Where they perform very poorly is away from home. Even more telling, they are usually lambs to the slaughter (home or away) versus teams that still have a lot to play for. Their loss rate in such matches is 70% and in the last five seasons no relegated team has recorded a single win in this type of fixture in the top leagues of France, England and Germany.
This 70% loss rate is equivalent to the odds of their opponents being around 2/5 or 4/9. Bookies are stingy with such teams, although last season you could have made a profit by backing relegation teams in such matches. By being extra selective about the odds you are prepared to accept (say no less than 1/2), there is potential to make money on these games.
Mid-table teams are an area to tread carefully. While the stats show punters can generally count on sides scrapping for top spots or fighting relegation, that’s not the case for teams that find themselves mid-table in the final few games of the season, with no incentive to move up and no fear . dropping down a few places.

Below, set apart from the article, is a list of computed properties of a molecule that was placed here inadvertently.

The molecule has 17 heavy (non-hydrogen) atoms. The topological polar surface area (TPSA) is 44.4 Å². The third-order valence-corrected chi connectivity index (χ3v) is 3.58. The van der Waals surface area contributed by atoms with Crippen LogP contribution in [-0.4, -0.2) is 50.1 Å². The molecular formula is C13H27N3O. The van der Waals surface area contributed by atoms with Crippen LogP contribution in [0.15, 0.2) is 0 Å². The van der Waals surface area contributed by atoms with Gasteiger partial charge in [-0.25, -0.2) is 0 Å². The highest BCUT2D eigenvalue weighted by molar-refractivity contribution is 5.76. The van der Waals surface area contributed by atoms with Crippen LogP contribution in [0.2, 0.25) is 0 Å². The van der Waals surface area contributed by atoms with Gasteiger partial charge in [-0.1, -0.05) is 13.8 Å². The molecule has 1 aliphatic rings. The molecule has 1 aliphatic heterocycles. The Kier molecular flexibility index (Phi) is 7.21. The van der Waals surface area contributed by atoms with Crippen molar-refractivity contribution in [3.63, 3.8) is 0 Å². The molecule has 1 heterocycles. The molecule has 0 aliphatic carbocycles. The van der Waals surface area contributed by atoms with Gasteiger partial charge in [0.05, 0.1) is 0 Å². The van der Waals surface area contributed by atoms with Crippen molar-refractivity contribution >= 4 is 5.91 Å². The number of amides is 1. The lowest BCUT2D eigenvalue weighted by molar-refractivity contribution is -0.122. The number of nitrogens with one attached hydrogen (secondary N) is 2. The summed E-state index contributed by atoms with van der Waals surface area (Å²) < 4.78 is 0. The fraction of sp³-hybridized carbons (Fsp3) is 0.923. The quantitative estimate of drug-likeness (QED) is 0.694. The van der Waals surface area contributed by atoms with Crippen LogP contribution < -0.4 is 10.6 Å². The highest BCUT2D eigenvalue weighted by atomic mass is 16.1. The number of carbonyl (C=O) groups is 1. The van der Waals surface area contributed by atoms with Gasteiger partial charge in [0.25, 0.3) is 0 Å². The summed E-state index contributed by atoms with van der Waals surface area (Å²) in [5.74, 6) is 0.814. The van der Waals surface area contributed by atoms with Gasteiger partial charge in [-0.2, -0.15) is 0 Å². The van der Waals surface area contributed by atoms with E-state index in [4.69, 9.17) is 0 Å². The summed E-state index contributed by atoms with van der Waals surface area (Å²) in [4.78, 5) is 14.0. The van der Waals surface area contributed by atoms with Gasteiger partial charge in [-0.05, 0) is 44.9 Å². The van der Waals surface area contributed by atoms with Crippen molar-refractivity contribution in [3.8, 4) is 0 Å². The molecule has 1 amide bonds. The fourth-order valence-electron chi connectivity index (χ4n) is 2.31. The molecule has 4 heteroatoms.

The last word
In the leagues analyzed here, mid-table teams’ win rates in their last matches don’t seem too bad, averaging 33%, which is roughly in line with their overall season record.
However, the picture is not so rosy when the numbers are narrowed down to games against teams that still have a lot to play for. Mid-table safe teams’ win rate drops to 26% and their loss rate increases to 49% (out of 41% overall).
Finally, end of season betting depends on available odds. Pricing these games is a difficult process and it is impossible to come up with hard and fast rules for when to bet or what odds to accept. However, evaluating basic statistics is important because late-season games do not follow the normal rules of form and are in many cases a law unto themselves. The only golden rule is: be sure that you know that your choice will try.
More football betting articles
- Football Betting – End of Season Games
- Football betting – betting on the run